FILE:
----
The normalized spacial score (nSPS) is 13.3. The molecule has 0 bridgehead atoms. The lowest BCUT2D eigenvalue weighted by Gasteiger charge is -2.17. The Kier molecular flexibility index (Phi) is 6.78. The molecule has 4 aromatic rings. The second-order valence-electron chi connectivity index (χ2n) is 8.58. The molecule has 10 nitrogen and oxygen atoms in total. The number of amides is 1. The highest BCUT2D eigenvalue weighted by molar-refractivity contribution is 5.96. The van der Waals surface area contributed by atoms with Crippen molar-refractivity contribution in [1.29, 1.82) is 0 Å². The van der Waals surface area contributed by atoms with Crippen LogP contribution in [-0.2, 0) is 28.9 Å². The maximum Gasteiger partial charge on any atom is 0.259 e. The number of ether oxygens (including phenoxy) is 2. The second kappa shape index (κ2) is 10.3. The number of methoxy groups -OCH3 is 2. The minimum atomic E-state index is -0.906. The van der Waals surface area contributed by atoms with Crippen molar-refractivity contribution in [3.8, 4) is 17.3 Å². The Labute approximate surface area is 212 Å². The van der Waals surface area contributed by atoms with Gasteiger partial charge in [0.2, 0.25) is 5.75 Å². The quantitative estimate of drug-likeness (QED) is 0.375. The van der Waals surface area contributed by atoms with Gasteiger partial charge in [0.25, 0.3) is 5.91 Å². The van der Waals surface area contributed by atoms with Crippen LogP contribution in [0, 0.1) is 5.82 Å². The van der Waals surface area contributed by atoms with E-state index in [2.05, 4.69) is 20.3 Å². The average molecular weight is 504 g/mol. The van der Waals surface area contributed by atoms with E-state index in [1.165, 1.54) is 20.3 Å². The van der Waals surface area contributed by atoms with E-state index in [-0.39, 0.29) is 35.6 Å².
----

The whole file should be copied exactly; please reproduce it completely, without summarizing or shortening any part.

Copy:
The normalized spacial score (nSPS) is 13.3. The molecule has 0 bridgehead atoms. The lowest BCUT2D eigenvalue weighted by Gasteiger charge is -2.17. The Kier molecular flexibility index (Phi) is 6.78. The molecule has 4 aromatic rings. The second-order valence-electron chi connectivity index (χ2n) is 8.58. The molecule has 10 nitrogen and oxygen atoms in total. The number of amides is 1. The highest BCUT2D eigenvalue weighted by molar-refractivity contribution is 5.96. The van der Waals surface area contributed by atoms with Crippen molar-refractivity contribution in [1.29, 1.82) is 0 Å². The van der Waals surface area contributed by atoms with Crippen LogP contribution in [-0.2, 0) is 28.9 Å². The maximum Gasteiger partial charge on any atom is 0.259 e. The number of ether oxygens (including phenoxy) is 2. The second kappa shape index (κ2) is 10.3. The number of methoxy groups -OCH3 is 2. The minimum atomic E-state index is -0.906. The van der Waals surface area contributed by atoms with Crippen molar-refractivity contribution in [3.8, 4) is 17.3 Å². The Labute approximate surface area is 212 Å². The van der Waals surface area contributed by atoms with Gasteiger partial charge in [0.2, 0.25) is 5.75 Å². The quantitative estimate of drug-likeness (QED) is 0.375. The van der Waals surface area contributed by atoms with Gasteiger partial charge in [0.25, 0.3) is 5.91 Å². The van der Waals surface area contributed by atoms with Crippen LogP contribution in [0, 0.1) is 5.82 Å². The van der Waals surface area contributed by atoms with E-state index in [2.05, 4.69) is 20.3 Å². The average molecular weight is 504 g/mol. The van der Waals surface area contributed by atoms with E-state index in [1.165, 1.54) is 20.3 Å². The van der Waals surface area contributed by atoms with E-state index in [-0.39, 0.29) is 35.6 Å².